Galactic Poetry Sunday

by John Holbo on March 4, 2018

Having taken some notes on ‘alien‘, let me make some on ‘galaxy’, which has had a longer shelf-life than you might think in English poetry.

Se yonder loo the Galoxie
Whiche men clepeth the melky weye
For hit ys white.

That’s Chaucer. It sounds incongruously scientific, doesn’t it? That’s us projecting our scientific sense back into a Greek name for that whitish light-y bit up there.

Our concept of galaxy needs telescopes. Galileo is first to see the Milky Way is made up of stars (1610) – although Democritus guessed it long ago. In 1750 Thomas Wright first theorizes the gravitational structure of the galaxy (and Kant thinks he was right.) The astronomer Herschel is first to star-map the shape of the Milky Way (1785).

You might think poetry and SF don’t go together especially. As Coleridge says: “There can be no galaxy in poetry.” (But he just meant you shouldn’t cram too many bright things close together – too many figures and metaphors and such. Don’t get fancy, eh!)

But galactic poetry, even in our post-Galilean sense, comes early.

A star thought by the erring passenger,
Which falling from its native orb dropped here,
And makes the earth (its centre) now its sphere.

Should many of these sparks together be,
He that the unknown light far off should see
Would think it a terrestrial galaxy.

That’s “The Glow-Worm”, by Thomas Stanley. I presume it appears in his 1649 Poems. Late Metaphysical Poetry, then, but pretty quick off the mark, poetizing cutting edge observational science.

OK, I’ll give you the full poem under the fold. It’s kind of a cheat quoting these stanzas in isolation because ‘star thought’ shouts out pretty cosmic, starting us out like that. (I thought I was clever to note this, but the editor of this standard anthology did, too. So I’m not such a special snowflake, after all.) In context, what is happening is that a glow-worm looks like a fallen star to an erring passenger (on the earth?)

Here it is:

Stay, fairest Chariessa, stay and mark
This animated gem, whose fainter spark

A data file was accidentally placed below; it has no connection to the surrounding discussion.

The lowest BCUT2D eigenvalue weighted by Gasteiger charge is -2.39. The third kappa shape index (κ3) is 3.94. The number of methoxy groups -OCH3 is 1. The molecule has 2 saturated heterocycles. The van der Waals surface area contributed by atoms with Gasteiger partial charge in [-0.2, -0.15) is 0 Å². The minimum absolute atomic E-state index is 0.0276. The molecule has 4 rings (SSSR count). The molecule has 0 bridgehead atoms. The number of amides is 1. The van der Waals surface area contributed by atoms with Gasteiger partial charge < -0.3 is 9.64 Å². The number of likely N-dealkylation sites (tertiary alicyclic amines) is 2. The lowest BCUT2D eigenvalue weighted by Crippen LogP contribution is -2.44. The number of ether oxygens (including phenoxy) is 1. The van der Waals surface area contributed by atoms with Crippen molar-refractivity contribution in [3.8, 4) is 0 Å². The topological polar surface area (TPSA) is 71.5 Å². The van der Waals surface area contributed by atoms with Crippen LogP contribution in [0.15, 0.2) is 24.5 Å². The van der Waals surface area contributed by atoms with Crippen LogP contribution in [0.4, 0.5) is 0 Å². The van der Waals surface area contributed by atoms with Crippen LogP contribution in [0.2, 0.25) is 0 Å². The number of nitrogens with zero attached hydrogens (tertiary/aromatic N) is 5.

Of fading light its birth had from the dark;

A star thought by the erring passenger,
Which falling from its native orb dropped here,
And makes the earth (its centre) now its sphere.

Should many of these sparks together be,
He that the unknown light far off should see
Would think it a terrestrial galaxy.

Take’t up, fair saint; see how it mocks thy fright,
The paler flame doth not yield heat, though light,
Which thus deceives thy reason, through thy sight.

But see how quickly it (ta’en up) doth fade;
To shine in darkness only being made,
By th’ brightness of thy light turned to a shade;

And burnt to ashes by thy flaming eyes
On the chaste altar of thy hand it dies,
As to thy greater light a sacrifice.

I can’t claim to know who Chariessa is. Wikipedia says: beetle? (But not a glow-worm?) Who’s the saint? St. Chariessa? Who’s that? Am I being dumb?

The first poetic reference to a star-map of the galaxy is actually earlier than Herschel. It’s in Dryden, writing about Cromwell (1659):

He fought secure of fortune as of fame
Till by new maps the Island might be shown,
Of Conquests which he strew’d where ‘e’re he came
Thick as the Galaxy with starr’s is sown.

It’s quite common to meet with stars and moons and suns and orbs and so forth in poetry. Still, Galaxy feels too modern – too SF – for Dryden, to me, but there it is.

If you like your galactic poetry galumphing, there’s always “The Lady of Shallot”:

The gemmy bridle glittered free,
Like to some branch of stars we see
Hung in the golden Galaxy.

If you think it’s best to keep on using Galaxy as a proper name for the Milky Way, Keats might be your man. Here he describes a swan:

He slants his neck beneath the waters bright
So silently, it seems a beam of light
Come from the galaxy:

And here:

The good-night blush of eve was waning slow,
And Vesper, risen star, began to throe
In the dusk heavens silverly, when they
Thus sprang direct towards the Galaxy.



Dr. Hilarius 03.04.18 at 4:51 am

“Oh freddled gruntbuggly,